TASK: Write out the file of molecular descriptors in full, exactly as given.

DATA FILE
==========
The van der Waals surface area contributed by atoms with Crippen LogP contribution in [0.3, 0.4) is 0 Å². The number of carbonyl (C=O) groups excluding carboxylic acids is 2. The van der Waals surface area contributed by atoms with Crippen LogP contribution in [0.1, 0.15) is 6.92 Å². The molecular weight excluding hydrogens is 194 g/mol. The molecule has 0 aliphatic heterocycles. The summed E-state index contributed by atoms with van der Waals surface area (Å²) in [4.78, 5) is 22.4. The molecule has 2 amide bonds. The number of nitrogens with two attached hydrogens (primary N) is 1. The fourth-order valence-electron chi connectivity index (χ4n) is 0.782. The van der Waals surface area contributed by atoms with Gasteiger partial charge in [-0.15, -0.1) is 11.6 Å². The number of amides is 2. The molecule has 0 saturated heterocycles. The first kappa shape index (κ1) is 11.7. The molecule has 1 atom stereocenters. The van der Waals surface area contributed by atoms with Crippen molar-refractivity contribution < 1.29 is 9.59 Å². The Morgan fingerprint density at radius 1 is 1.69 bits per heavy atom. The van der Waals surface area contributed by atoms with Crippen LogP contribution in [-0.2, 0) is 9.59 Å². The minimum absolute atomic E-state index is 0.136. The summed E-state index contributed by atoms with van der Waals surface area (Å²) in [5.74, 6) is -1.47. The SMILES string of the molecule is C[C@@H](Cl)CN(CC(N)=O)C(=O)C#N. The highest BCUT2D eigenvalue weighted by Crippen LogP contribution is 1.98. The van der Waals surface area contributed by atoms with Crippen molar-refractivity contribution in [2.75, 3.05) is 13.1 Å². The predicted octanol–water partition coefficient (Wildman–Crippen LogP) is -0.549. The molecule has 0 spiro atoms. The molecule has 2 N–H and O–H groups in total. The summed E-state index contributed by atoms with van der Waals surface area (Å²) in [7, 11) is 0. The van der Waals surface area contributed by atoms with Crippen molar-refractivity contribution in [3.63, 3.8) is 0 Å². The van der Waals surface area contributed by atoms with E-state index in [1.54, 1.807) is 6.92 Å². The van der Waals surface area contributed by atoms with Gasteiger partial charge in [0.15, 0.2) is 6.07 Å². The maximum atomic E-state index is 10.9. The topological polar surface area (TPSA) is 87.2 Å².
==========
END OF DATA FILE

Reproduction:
The van der Waals surface area contributed by atoms with Crippen LogP contribution in [0.3, 0.4) is 0 Å². The number of carbonyl (C=O) groups excluding carboxylic acids is 2. The van der Waals surface area contributed by atoms with Crippen LogP contribution in [0.1, 0.15) is 6.92 Å². The molecular weight excluding hydrogens is 194 g/mol. The molecule has 0 aliphatic heterocycles. The summed E-state index contributed by atoms with van der Waals surface area (Å²) in [4.78, 5) is 22.4. The molecule has 2 amide bonds. The number of nitrogens with two attached hydrogens (primary N) is 1. The fourth-order valence-electron chi connectivity index (χ4n) is 0.782. The van der Waals surface area contributed by atoms with Gasteiger partial charge in [-0.15, -0.1) is 11.6 Å². The number of amides is 2. The molecule has 0 saturated heterocycles. The first kappa shape index (κ1) is 11.7. The molecule has 1 atom stereocenters. The van der Waals surface area contributed by atoms with Crippen molar-refractivity contribution < 1.29 is 9.59 Å². The Morgan fingerprint density at radius 1 is 1.69 bits per heavy atom. The van der Waals surface area contributed by atoms with Crippen LogP contribution in [-0.2, 0) is 9.59 Å². The minimum absolute atomic E-state index is 0.136. The summed E-state index contributed by atoms with van der Waals surface area (Å²) in [5.74, 6) is -1.47. The SMILES string of the molecule is C[C@@H](Cl)CN(CC(N)=O)C(=O)C#N. The highest BCUT2D eigenvalue weighted by Crippen LogP contribution is 1.98. The van der Waals surface area contributed by atoms with Crippen molar-refractivity contribution in [2.75, 3.05) is 13.1 Å². The predicted octanol–water partition coefficient (Wildman–Crippen LogP) is -0.549. The molecule has 0 spiro atoms. The molecule has 2 N–H and O–H groups in total. The summed E-state index contributed by atoms with van der Waals surface area (Å²) in [7, 11) is 0. The van der Waals surface area contributed by atoms with Crippen molar-refractivity contribution in [3.63, 3.8) is 0 Å². The van der Waals surface area contributed by atoms with E-state index in [1.54, 1.807) is 6.92 Å². The van der Waals surface area contributed by atoms with Gasteiger partial charge in [0.15, 0.2) is 6.07 Å². The maximum atomic E-state index is 10.9. The topological polar surface area (TPSA) is 87.2 Å².